Monday, 25 February 2013

Why Britain's Credit Downgrade "is no mere technicality"

Following Moody's decision to strip the UK of its AAA rating on Friday (the UK's first ever sovereign ratings downgrade from a major agency), Mark Littlewood, director-general of the Institute of Economic Affairs, lists three reasons why the downgrade "is no mere technicality" (my bold).

Reason 1,
George Osborne told us that the retention of the triple A rating was one of the key measurements of his credibility.
Reason 2,
The government’s initial plan was to see the national debt as a proportion of GDP falling by the time of the next general election. That has already been kicked far into the long and distant grass. Don’t expect it to happen until the middle of the next Parliament at the very earliest. Instead, the coalition will actually add around £600bn to the national debt over their term of office – around about £10,000 for every man, woman and child in the United Kingdom. Overspending on this scale is extraordinary, no chancellor will ever have added so much to the national debt so quickly. It is hard to honestly describe such a policy as taking “tough measures” as Osborne insists on doing in press interviews. 
Reason 3
It has already been the trigger for a public debate about whether the government should “change course”. Given the course the government has set is to spend hundreds of billions pounds it doesn’t actually have and to fail to embrace any genuinely radical supply side reform to help kickstart the economy, I, for one, would be delighted to see the government change course.
Sadly, the debate is yet to be framed as being between those who believe that the massive Keynesian fiscal stimulus of recent years has been a failure and those who wish it to continue. Rather, in the House of Commons at least, it is between those who think that this administration should cap overspending by the state to about £600bn and those who think that if we only increased this level of fiscal incontinence to £700bn or £800bn, things would be sure to improve in short order – their response to the failure of massive government spending being that we need even more of it.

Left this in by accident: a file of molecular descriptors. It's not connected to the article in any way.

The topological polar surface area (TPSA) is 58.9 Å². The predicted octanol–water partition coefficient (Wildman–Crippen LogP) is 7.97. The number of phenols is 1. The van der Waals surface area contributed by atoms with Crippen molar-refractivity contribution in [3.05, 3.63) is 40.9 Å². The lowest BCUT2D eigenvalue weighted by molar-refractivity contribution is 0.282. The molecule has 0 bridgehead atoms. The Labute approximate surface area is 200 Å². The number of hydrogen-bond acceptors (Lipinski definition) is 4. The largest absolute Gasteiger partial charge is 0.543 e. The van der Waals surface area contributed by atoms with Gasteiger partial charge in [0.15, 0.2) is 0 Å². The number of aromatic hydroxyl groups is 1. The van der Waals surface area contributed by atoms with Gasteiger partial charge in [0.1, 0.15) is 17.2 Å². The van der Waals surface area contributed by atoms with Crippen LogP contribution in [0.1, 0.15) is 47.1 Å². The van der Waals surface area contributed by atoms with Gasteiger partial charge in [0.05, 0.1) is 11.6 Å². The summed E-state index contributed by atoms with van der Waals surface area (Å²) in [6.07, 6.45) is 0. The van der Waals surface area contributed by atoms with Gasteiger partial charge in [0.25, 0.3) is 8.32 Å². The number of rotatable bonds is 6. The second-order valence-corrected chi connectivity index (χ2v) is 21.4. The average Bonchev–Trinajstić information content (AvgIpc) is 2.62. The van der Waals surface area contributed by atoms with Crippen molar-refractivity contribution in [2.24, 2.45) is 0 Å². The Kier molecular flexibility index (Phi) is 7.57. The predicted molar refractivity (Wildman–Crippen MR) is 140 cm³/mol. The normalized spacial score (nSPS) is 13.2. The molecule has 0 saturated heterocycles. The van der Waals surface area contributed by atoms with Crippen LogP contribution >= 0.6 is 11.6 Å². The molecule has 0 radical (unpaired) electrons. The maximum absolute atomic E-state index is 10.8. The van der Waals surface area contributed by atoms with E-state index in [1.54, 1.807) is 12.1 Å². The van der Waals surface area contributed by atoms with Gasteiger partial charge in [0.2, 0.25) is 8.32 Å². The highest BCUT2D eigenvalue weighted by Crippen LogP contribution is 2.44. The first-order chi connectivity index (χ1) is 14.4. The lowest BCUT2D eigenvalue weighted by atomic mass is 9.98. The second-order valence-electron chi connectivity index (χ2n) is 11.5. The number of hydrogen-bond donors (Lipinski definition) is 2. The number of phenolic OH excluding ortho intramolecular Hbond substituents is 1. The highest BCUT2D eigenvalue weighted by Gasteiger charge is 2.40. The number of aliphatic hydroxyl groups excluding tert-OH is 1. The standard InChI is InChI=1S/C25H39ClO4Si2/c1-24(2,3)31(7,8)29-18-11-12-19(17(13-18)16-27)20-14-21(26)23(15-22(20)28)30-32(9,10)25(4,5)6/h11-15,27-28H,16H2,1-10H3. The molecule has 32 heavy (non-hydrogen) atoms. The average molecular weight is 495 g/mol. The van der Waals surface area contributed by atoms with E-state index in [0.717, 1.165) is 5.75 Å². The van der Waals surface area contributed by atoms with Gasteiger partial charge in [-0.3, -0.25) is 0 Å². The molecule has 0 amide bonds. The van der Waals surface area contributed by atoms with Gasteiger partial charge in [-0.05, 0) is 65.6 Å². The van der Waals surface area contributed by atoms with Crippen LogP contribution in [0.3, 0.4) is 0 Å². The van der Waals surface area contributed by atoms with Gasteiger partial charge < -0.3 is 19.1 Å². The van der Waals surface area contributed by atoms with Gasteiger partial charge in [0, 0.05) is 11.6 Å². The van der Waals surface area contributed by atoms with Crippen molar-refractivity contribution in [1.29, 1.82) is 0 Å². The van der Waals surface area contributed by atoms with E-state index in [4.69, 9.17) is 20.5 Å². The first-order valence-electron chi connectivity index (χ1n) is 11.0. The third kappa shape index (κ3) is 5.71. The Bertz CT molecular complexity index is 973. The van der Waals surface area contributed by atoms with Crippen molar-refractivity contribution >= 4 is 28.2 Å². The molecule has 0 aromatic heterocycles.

Whatever Osborne’s short term political future, he risks his legacy being that of a man who talked of making savings and balancing the books but became just another in the long line of politicians to prove that an old-style, “spend now, worry later” Keynesian fiscal stimulus simply doesn’t work. 
In addition to the above, the printing presses at the Bank of England are running hot. Seems like the UK has fallen for the charms of the false economics Messiah Paul Krugman, following the path set by Gordon Brown. Conservative v Labour in the UK is no different than Democrats v Republicans in the U.S. when it comes to deficit spending and big government.

Read the full article here.

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